The Chelsea Exodus: Why Small Dealers Are Fleeing New York's Premier Art District
Walking by 210 11th Avenue in Chelsea, you might see some new names on the list of tenants posted outside the front door: Thom Browne, Stella McCartney, Simon Spurr. Though galleries long dominated this building, they are increasingly being replaced by an influx of fashion designers, marketing firms, and other creative businesses that can better afford the rising rents. And 210 11th Avenue isn’t an exception. Over the last two years, ARTINFO has noticed, dealers have been quietly trickling out of multi-tenant buildings in Chelsea, opting instead to deal privately or move to the Lower East Side.
In recent months, Robert Mann, Valerie McKenzie, and Marvelli Galleries have all announced plans to move out of their multi-tenant Chelsea buildings, while previous years have seen quiet transitions for Daneyal Mahmood Gallery and Alan Klotz Gallery, both formerly located at 511 W 25th Street who are now dealing privately out of their homes. Still other tenants, including Fotosphere and In Camera Gallery, have shuttered.
The problem with these buildings, dealers say, is that rents are increasingly inversely proportional to foot traffic. “There are so many huge ground floor spaces that people just don't bother to come upstairs anymore,” said Valerie McKenzie, who ran her eponymous gallery out of 511 West 25th Street for ten years before leaving the neighborhood to open a gallery at 55 Orchard Street this fall. “That was not always the case. It’s the proliferation of so many gigantic ground floor spaces. Unless people are really adventuresome, they just don’t wander into the multi-tenanted buildings anymore.”
Another cause of the exodus — at least that out of 511 W 25th Street — is the frequent change in management. The company Pembrook Capital took over the 195,000-square-foot building in 2010 and then flipped it in February to real estate developer Related Companies for $93 million. During its stint as landlord, Pembrook raised the rent from $35 per square foot to $50 per square foot, and briefly sought to turn the building into a condominium — a proposal that led a crop of galleries, including Margaret Thatcher Projects and Brenda Taylor Gallery, to leave. “Dealers that are making $1 million a year are not going to buy their unit,” Taylor said.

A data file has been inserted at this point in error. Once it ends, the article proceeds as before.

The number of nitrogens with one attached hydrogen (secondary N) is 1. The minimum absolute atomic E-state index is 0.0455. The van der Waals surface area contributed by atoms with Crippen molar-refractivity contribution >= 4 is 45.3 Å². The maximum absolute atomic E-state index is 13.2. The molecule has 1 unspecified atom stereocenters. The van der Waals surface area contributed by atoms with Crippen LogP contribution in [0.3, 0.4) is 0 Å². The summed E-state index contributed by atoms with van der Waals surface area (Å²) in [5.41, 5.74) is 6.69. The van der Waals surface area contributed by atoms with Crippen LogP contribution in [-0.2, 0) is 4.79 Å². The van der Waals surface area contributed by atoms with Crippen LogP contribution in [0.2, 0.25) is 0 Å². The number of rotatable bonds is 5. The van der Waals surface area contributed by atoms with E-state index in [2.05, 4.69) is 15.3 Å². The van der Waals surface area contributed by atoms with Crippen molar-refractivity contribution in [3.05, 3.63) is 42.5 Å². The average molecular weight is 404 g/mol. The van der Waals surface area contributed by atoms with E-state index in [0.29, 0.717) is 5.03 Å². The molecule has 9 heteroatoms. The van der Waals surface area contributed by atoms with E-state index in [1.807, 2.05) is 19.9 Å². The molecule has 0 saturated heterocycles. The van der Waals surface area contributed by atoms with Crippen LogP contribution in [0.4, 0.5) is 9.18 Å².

The second shift came after Related took over. It resurveyed a number of spaces and increased what it considered “usable square feet,” charging galleries, in some cases, 10 to 15 percent more for spaces than they had paid under Pembrook Capital. Though dealers in the building say the new landlords have become a bit more flexible in negotiations recently, some are still considering a move. “They may be asking market rates, but it’s a shock," said dealer Rick Wester, who is in the midst of renegotiating his five-year lease.
Indeed, the situation at 511 West 26th is symptomatic of changes taking place throughout Chelsea. “Rents in Chelsea are going to start escalating,” said Wester. “It has to do with the High Line, it has to do with the gentrification of the neighborhood — I don't think we've seen anything yet in terms of rents rising. Bloomberg's legacy of developing the West Side is going to dramatically put money in the pockets of people who own buildings here.”
Not surprisingly, the departure of smaller galleries has come alongside a profusion of megaspaces from blue-chip names. The coming year will see the opening of new Chelsea spaces from Pace Gallery, David Zwirner, Andrea Rosen, and Hauser & Wirth, among others. And of course, there is only so much ground floor space. “I think there's going to be an increased movement of the small to medium size galleries being pushed out,” said McKenzie.
Some smaller dealers say they just don’t feel they fit in in the neighborhood anymore; the culture has changed too much. “I’m tired of Chelsea,” Marvelli Gallery’s Marco Marvelli told ARTINFO after announcing his move away from the neighborhood after 10 years there. "I'd been on 25th Street for 10 years, and witnessing the transformation, Chelsea became less interesting to me," said Daneyal Mahmood, who has dealt privately for two years but is considering opening a space in the Lower East Side, which he regards as less "stale" than Chelsea.
“There’s something artificial about Chelsea,” noted McKenzie. “It was, essentially, created by developers.”